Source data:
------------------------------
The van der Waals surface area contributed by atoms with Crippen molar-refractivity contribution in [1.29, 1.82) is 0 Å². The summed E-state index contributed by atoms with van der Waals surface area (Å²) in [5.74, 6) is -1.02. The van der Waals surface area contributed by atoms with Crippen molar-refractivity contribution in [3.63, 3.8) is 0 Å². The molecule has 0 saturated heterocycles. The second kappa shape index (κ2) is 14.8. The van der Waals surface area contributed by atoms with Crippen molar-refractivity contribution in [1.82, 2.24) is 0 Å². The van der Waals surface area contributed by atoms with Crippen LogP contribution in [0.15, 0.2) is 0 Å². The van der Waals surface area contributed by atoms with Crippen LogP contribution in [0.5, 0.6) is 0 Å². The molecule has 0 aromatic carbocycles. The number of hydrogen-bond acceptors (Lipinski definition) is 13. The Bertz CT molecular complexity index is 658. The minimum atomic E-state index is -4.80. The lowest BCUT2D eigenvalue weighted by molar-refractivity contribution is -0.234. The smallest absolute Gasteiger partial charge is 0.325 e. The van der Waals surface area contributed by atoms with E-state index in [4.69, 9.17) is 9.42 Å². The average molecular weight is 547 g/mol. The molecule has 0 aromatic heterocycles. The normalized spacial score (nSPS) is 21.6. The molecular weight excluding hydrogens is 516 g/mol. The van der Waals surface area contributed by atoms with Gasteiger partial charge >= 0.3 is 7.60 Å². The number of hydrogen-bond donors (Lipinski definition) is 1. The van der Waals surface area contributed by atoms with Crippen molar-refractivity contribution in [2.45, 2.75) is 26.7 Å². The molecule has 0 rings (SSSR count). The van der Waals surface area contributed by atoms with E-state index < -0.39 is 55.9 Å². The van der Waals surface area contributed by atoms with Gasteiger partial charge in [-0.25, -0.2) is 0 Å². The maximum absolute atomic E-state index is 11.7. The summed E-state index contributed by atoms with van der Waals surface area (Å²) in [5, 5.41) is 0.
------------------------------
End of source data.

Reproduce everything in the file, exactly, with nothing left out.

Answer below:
The van der Waals surface area contributed by atoms with Crippen molar-refractivity contribution in [1.29, 1.82) is 0 Å². The summed E-state index contributed by atoms with van der Waals surface area (Å²) in [5.74, 6) is -1.02. The van der Waals surface area contributed by atoms with Crippen molar-refractivity contribution in [3.63, 3.8) is 0 Å². The molecule has 0 saturated heterocycles. The second kappa shape index (κ2) is 14.8. The van der Waals surface area contributed by atoms with Crippen molar-refractivity contribution in [1.82, 2.24) is 0 Å². The van der Waals surface area contributed by atoms with Crippen LogP contribution in [0.15, 0.2) is 0 Å². The van der Waals surface area contributed by atoms with Crippen LogP contribution in [0.5, 0.6) is 0 Å². The molecule has 0 aromatic carbocycles. The number of hydrogen-bond acceptors (Lipinski definition) is 13. The Bertz CT molecular complexity index is 658. The minimum atomic E-state index is -4.80. The lowest BCUT2D eigenvalue weighted by molar-refractivity contribution is -0.234. The smallest absolute Gasteiger partial charge is 0.325 e. The van der Waals surface area contributed by atoms with E-state index in [4.69, 9.17) is 9.42 Å². The average molecular weight is 547 g/mol. The molecule has 0 aromatic heterocycles. The normalized spacial score (nSPS) is 21.6. The molecular weight excluding hydrogens is 516 g/mol. The van der Waals surface area contributed by atoms with Gasteiger partial charge >= 0.3 is 7.60 Å². The number of hydrogen-bond donors (Lipinski definition) is 1. The van der Waals surface area contributed by atoms with Crippen molar-refractivity contribution in [2.45, 2.75) is 26.7 Å². The molecule has 0 rings (SSSR count). The van der Waals surface area contributed by atoms with E-state index < -0.39 is 55.9 Å². The van der Waals surface area contributed by atoms with Gasteiger partial charge in [-0.25, -0.2) is 0 Å². The maximum absolute atomic E-state index is 11.7. The summed E-state index contributed by atoms with van der Waals surface area (Å²) in [5, 5.41) is 0.